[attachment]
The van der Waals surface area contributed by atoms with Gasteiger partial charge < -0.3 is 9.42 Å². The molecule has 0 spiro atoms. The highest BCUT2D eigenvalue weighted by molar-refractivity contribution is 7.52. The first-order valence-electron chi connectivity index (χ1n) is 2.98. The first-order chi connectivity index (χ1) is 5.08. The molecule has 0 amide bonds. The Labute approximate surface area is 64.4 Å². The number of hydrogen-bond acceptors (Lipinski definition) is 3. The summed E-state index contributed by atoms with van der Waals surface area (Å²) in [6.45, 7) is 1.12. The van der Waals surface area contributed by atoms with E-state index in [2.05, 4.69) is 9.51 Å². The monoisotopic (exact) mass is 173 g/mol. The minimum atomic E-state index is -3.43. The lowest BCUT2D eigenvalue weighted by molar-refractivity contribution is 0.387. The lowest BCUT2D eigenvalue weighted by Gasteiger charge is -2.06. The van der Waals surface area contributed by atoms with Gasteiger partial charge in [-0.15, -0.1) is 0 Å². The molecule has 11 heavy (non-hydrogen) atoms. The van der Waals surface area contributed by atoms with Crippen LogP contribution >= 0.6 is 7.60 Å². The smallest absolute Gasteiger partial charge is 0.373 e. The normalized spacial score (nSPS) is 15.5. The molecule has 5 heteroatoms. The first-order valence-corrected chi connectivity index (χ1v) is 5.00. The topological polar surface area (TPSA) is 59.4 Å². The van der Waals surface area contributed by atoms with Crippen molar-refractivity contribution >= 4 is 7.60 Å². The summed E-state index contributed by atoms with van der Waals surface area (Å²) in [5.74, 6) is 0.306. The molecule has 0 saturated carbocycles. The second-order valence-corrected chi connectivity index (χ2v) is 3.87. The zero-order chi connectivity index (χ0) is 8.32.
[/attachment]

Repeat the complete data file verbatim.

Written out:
The van der Waals surface area contributed by atoms with Gasteiger partial charge < -0.3 is 9.42 Å². The molecule has 0 spiro atoms. The highest BCUT2D eigenvalue weighted by molar-refractivity contribution is 7.52. The first-order valence-electron chi connectivity index (χ1n) is 2.98. The first-order chi connectivity index (χ1) is 5.08. The molecule has 0 amide bonds. The Labute approximate surface area is 64.4 Å². The number of hydrogen-bond acceptors (Lipinski definition) is 3. The summed E-state index contributed by atoms with van der Waals surface area (Å²) in [6.45, 7) is 1.12. The van der Waals surface area contributed by atoms with E-state index in [2.05, 4.69) is 9.51 Å². The monoisotopic (exact) mass is 173 g/mol. The minimum atomic E-state index is -3.43. The lowest BCUT2D eigenvalue weighted by molar-refractivity contribution is 0.387. The lowest BCUT2D eigenvalue weighted by Gasteiger charge is -2.06. The van der Waals surface area contributed by atoms with Gasteiger partial charge in [-0.15, -0.1) is 0 Å². The molecule has 11 heavy (non-hydrogen) atoms. The van der Waals surface area contributed by atoms with Crippen LogP contribution >= 0.6 is 7.60 Å². The smallest absolute Gasteiger partial charge is 0.373 e. The normalized spacial score (nSPS) is 15.5. The molecule has 5 heteroatoms. The first-order valence-corrected chi connectivity index (χ1v) is 5.00. The topological polar surface area (TPSA) is 59.4 Å². The van der Waals surface area contributed by atoms with Crippen molar-refractivity contribution >= 4 is 7.60 Å². The summed E-state index contributed by atoms with van der Waals surface area (Å²) in [5.74, 6) is 0.306. The molecule has 0 saturated carbocycles. The second-order valence-corrected chi connectivity index (χ2v) is 3.87. The zero-order chi connectivity index (χ0) is 8.32.